Government rejects call for inquiry into PM's behaviour
LONDON (Reuters) - The government rejected opposition calls on Monday for an inquiry into allegations that Gordon Brown intimidated his staff, claims which have emerged just weeks before the prime minister faces an election.
Brown has dismissed as baseless and malicious allegations published in a Sunday newspaper that he had terrified staff by shouting abuse at them and in some cases had physically intimidated them.
The claims appeared in extracts from a book by a political journalist.
The head of a charity set up to counter workplace bullying said there had been "two or more" calls to its helpline from the prime minister's office but said she was not accusing Brown of being a bully. She did not say when the complaints were made.
The allegations have overshadowed a Labour poll recovery which has seen the ruling party, in power since 1997, narrow the gap on the Conservatives to six points -- a margin that could lead to a hung parliament in which no party has an absolute majority.
With an election to be held by June, the stories have inevitably sharpened the focus on Brown's character as a leader and provoked a political slanging match.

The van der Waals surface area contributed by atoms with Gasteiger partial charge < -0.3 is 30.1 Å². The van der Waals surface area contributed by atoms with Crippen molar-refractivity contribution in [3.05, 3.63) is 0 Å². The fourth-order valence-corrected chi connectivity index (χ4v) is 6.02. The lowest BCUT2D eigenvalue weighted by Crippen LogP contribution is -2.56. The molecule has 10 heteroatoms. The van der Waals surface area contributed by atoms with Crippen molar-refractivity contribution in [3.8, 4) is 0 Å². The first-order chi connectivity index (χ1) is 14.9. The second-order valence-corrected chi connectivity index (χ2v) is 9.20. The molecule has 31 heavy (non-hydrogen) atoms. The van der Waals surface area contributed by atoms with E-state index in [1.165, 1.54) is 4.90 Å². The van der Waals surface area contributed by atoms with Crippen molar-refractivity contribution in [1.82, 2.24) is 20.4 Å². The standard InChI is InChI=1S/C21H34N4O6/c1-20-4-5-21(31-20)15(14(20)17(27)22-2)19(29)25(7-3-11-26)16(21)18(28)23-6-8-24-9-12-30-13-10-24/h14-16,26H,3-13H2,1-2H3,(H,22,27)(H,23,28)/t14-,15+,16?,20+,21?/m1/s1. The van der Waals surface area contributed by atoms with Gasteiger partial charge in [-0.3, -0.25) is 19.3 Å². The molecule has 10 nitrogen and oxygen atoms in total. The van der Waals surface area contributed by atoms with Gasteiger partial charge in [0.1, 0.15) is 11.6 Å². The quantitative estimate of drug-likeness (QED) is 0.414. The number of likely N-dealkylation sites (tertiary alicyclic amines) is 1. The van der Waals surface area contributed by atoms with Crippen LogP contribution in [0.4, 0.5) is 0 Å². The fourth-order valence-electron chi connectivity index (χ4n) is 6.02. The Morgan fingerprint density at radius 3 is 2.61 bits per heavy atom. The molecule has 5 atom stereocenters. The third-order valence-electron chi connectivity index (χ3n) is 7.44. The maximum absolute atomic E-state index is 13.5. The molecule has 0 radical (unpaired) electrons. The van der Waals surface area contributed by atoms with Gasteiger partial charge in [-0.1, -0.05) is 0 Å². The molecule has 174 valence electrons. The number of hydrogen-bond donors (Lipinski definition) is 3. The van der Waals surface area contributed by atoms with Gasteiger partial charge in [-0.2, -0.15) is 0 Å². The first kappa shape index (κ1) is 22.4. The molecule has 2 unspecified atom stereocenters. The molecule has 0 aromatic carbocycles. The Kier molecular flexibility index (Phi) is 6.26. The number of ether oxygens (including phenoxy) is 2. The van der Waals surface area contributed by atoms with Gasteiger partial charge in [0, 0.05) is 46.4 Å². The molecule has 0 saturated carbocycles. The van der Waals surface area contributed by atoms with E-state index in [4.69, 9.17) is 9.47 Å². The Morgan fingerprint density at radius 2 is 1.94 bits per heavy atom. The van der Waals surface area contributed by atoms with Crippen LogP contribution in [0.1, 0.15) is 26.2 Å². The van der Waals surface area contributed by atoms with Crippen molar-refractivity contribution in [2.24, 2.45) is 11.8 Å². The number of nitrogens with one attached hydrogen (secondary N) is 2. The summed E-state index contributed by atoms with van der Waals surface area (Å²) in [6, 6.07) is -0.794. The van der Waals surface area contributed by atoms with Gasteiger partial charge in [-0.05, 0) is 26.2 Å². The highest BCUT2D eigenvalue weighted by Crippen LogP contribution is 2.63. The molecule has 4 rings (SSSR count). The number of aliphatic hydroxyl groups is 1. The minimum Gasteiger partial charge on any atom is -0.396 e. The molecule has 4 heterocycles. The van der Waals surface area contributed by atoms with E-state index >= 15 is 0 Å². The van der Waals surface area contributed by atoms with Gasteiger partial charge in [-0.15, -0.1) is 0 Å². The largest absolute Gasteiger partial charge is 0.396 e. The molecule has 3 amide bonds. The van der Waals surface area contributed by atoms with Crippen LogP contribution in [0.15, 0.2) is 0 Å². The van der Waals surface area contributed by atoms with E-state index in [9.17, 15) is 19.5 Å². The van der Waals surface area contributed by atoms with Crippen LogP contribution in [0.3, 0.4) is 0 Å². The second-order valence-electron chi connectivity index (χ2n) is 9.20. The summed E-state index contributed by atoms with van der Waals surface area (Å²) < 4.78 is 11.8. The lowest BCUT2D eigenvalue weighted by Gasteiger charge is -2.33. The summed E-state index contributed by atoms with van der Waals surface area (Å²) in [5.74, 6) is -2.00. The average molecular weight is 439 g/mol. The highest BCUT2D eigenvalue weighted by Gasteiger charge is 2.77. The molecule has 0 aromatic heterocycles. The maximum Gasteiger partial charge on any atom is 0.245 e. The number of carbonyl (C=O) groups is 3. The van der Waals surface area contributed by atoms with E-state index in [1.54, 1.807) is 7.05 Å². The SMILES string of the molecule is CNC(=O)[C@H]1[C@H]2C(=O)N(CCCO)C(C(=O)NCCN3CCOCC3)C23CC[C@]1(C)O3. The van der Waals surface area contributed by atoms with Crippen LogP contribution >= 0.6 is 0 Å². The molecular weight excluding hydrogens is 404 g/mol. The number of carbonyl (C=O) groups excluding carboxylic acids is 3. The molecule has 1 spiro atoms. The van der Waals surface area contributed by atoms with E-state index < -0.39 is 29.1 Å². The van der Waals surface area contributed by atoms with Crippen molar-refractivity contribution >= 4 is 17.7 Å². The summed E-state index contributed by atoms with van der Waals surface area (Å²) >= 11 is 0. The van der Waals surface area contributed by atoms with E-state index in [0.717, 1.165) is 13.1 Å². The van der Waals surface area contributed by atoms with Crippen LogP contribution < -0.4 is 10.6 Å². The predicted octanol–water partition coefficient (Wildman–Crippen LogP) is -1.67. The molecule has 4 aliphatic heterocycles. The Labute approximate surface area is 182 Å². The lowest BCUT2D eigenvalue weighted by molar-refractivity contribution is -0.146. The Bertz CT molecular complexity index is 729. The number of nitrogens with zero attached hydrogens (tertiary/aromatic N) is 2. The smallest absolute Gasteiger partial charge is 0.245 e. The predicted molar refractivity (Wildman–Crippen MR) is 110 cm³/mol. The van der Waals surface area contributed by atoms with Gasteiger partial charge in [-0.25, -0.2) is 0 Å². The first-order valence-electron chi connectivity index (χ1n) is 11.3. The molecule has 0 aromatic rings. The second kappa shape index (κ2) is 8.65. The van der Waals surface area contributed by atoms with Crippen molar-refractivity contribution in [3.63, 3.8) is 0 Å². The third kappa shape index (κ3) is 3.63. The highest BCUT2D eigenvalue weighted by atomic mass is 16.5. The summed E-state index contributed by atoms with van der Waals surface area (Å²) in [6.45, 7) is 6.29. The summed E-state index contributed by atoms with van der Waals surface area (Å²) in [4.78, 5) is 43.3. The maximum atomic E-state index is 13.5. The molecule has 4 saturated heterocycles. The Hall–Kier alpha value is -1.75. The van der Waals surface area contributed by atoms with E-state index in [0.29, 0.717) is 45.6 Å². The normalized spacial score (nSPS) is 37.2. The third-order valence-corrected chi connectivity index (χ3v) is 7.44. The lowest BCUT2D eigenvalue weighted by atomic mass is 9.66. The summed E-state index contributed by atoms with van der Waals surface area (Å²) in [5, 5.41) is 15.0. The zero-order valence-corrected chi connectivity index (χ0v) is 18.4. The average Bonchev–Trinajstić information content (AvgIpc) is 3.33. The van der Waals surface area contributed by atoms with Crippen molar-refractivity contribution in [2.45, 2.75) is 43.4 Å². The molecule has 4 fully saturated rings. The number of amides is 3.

"They are very serious matters and I'm sure that Number 10 Downing Street and the civil service in some way will want to have some sort of inquiry to try and get to the bottom of what has happened here," opposition Conservative leader David Cameron told reporters.
GOVERNMENT RULES OUT INQUIRY
The prime minister's spokesman told reporters that he did not believe there was a culture of bullying or intimidation in Brown's office, denying there had been any formal complaints.
"We don't see any need to have an inquiry," he told reporters, adding that Cabinet Secretary Gus O'Donnell, Britain's most senior civil servant, shared his view.
Brown also denied he had been reprimanded over his behaviour towards staff.
"The cabinet secretary has made it clear that he's had no inquiries, there's been no reprimand, there's been no private message to me ... (The) story is completely wrong," he said in an interview with The Economist magazine published online.
Business Secretary Peter Mandelson said Brown appeared to be the victim of a political campaign.
"We've got a country to run, that's what's important to us. Nobody bullies, nobody tolerates bullying in this government, in any part of this government, period, zero, and that's it, OK?," Mandelson told reporters at an investment conference in London.
Brown, 59, replaced Tony Blair in mid-term in 2007 after serving as his finance minister for a decade. Brown is often portrayed as intense and brooding. Critics, some within his own party, say he is an electoral liability.
Brown must call an election by June, with May 6 seen as the likely poll date.
(Additional reporting by Michael Holden, Tim Castle, Matt Falloon and Kylie MacLellan; Editing by Jon Hemming)
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